Doctor, Sculptor, Knox Trustee
My 40-year relationship with Knox exemplifies many of the College's mission-
driven qualities. I adore Knox's mission and practice of providing access
to any qualified student, regardless of financial means. You see, I grew up in
poverty as an African-American in the segregated South and Midwest and was the first person in my family to attend college. Of all the colleges I applied to, Knox alone provided me with full financial aid. The opportunity to study and learn at Knox opened up worlds that I continue to explore.
Being a child of the Sputnik age, I completed a major in chemistry at Knox in a department that enjoyed a national reputation. But it was the required courses in the humanities (101 and 102) and an English literature course with Doug Wilson that added new dimensions to my life and career path.
While being different at Knox wasn't always easy, especially socially, I had come to college to learn -- and that was foremost in my mind. The close relationship between the students, faculty and administration made me feel like a part of a community, though different from the one in which I had grown up. During my four years at Knox, I served as president of the College Women's Council and participated in many club and campus activities.
When I graduated, Knox again provided me with a unique opportunity through a program sponsored by the Associated Colleges of the Midwest -- I was selected to teach for two years at Cuttington College in Liberia, West Africa. This unique cultural experience connected me to my ethnic past and gave me the opportunity to travel in Europe. The wonderful variety of art and cultural wonders that I experienced bore out the value of the humanities courses that I thought were purely academic exercises.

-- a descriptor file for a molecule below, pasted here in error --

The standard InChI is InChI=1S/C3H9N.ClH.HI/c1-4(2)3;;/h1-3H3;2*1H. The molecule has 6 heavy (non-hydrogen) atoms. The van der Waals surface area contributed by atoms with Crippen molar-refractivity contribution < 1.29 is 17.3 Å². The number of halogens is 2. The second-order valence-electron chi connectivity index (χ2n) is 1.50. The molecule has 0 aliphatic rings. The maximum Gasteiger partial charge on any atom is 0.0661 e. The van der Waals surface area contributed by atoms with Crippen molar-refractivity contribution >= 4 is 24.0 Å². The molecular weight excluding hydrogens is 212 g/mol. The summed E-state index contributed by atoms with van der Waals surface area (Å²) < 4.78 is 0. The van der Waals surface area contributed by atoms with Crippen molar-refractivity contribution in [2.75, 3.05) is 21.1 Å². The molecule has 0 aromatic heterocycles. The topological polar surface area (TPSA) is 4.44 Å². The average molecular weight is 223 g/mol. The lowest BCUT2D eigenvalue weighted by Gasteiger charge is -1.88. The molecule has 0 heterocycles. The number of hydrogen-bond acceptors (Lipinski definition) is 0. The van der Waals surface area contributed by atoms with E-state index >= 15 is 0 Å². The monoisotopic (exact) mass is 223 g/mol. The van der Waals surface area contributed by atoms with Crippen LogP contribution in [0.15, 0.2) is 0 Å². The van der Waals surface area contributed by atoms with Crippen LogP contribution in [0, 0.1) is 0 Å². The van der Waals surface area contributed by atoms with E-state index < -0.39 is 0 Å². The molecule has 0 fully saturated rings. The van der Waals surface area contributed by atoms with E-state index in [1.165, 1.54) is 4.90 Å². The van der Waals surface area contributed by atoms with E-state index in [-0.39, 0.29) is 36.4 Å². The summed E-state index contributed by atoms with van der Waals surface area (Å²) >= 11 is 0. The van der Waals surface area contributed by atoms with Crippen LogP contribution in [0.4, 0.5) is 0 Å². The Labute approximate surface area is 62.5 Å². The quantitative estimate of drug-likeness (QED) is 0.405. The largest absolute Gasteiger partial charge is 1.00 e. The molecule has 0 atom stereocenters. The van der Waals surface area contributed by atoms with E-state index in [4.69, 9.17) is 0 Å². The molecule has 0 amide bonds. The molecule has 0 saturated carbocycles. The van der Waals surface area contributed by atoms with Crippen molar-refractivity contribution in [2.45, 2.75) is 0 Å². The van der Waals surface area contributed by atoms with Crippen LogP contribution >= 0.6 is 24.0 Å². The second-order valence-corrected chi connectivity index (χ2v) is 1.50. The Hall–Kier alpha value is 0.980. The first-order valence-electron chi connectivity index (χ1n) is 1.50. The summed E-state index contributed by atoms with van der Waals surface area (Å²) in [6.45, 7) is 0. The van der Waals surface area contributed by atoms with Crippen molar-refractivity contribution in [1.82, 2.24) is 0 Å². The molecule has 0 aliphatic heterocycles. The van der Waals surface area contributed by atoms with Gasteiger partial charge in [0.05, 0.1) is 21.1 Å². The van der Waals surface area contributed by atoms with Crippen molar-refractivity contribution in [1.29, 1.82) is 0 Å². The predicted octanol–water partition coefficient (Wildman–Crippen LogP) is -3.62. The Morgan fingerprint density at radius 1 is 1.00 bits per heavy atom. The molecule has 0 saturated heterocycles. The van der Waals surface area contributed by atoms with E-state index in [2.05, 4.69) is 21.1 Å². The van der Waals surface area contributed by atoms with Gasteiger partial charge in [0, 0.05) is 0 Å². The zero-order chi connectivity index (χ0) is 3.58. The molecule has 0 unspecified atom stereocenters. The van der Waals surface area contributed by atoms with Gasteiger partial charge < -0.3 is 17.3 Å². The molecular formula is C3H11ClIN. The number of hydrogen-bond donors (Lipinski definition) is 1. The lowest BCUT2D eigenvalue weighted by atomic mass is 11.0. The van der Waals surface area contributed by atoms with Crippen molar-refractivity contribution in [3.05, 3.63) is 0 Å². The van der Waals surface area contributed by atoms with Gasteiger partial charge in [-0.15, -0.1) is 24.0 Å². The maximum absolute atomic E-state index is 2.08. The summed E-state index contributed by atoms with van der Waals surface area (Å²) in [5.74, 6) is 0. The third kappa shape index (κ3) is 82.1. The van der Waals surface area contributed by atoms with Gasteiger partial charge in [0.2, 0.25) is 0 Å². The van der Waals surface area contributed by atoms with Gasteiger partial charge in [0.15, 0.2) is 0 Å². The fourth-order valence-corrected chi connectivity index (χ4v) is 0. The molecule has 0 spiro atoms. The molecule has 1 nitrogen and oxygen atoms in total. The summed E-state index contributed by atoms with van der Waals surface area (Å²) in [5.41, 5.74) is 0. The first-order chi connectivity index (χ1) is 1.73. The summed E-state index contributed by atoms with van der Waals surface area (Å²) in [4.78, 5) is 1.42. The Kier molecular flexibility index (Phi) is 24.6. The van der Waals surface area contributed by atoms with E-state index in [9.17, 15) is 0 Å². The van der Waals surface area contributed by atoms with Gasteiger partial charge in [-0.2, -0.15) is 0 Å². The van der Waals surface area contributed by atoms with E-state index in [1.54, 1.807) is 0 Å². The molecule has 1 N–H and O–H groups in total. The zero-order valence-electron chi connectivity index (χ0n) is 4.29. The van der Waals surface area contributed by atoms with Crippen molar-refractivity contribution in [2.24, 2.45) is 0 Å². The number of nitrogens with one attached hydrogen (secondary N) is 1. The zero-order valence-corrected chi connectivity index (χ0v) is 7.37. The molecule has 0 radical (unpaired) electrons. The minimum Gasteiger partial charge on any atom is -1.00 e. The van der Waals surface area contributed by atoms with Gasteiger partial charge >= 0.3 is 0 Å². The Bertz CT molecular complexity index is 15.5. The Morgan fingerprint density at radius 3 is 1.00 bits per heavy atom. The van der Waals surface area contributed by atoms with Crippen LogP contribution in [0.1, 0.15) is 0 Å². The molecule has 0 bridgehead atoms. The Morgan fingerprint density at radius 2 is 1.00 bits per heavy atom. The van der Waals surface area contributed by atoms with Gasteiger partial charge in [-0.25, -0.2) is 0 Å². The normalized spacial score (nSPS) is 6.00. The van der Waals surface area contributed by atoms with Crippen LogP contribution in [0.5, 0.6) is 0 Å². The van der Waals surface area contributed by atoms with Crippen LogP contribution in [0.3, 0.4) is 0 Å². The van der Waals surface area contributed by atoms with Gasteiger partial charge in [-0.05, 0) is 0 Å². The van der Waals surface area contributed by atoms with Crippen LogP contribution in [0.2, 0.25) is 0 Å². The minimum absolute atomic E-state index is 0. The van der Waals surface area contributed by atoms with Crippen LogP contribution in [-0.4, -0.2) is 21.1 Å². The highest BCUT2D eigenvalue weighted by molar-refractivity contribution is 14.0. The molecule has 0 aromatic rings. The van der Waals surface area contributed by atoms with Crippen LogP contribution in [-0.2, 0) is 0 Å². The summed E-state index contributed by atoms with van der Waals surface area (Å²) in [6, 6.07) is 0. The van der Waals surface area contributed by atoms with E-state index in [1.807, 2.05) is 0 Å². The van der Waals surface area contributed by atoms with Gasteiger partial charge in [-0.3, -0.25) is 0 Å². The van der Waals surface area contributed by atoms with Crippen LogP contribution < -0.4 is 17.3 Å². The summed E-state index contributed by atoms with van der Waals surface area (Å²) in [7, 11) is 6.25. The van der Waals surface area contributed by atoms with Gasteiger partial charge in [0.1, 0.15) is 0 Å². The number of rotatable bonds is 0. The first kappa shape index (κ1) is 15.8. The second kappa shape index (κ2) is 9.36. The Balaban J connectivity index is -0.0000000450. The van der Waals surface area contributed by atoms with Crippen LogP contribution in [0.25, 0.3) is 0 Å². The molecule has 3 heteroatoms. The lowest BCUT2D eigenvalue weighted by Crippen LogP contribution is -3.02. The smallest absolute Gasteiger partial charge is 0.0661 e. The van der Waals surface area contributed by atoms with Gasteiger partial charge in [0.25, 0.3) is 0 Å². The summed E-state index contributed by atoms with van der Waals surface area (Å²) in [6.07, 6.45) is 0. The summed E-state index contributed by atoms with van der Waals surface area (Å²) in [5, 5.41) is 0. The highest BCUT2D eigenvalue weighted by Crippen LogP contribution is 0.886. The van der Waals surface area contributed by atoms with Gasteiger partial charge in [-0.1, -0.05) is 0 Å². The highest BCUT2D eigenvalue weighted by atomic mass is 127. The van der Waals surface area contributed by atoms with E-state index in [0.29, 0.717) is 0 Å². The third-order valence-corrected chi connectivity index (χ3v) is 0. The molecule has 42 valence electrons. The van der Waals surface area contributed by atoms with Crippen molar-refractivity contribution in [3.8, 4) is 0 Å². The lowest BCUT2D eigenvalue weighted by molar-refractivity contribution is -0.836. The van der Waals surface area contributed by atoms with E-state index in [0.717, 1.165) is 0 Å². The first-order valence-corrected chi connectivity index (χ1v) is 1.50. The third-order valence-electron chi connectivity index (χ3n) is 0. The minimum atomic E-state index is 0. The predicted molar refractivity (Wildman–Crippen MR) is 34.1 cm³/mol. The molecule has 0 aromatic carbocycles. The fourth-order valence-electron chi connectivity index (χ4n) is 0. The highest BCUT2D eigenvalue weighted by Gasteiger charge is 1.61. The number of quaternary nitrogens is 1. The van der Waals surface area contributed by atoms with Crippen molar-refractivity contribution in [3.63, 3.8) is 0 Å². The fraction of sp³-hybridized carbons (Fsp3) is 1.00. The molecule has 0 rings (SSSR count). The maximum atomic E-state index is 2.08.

On returning from Africa, I spent the next several years teaching, completing a master's degree in psychology and working in television. In 1974, I entered medical school at Temple University in Philadelphia. I completed a residency in obstetrics and gynecology and practiced in Connecticut for 17 years. During this time I was married, divorced and had a wonderful son and daughter.
In 1979, I attended my 15th Knox reunion, needing to reconnect to my past and to put my life in perspective. Returning to Knox, I realized how central the College was to whom I had become -- I felt like the wanderer had finally returned home. After several trips back to speak with students and at Knox’s Sesquicentennial celebration in 1987, I was hooked.
I was invited to serve on the College's Board of Trustees in 1992. In this role, I feel privileged to have the opportunity to give back to a wonderful institution that has given so much to me and to so many young men and women. Today, I continue to utilize the liberal arts education Knox provided me -- after retiring from medical practice, I now enjoy a new career as a sculptor.
Hail Knox all glorious!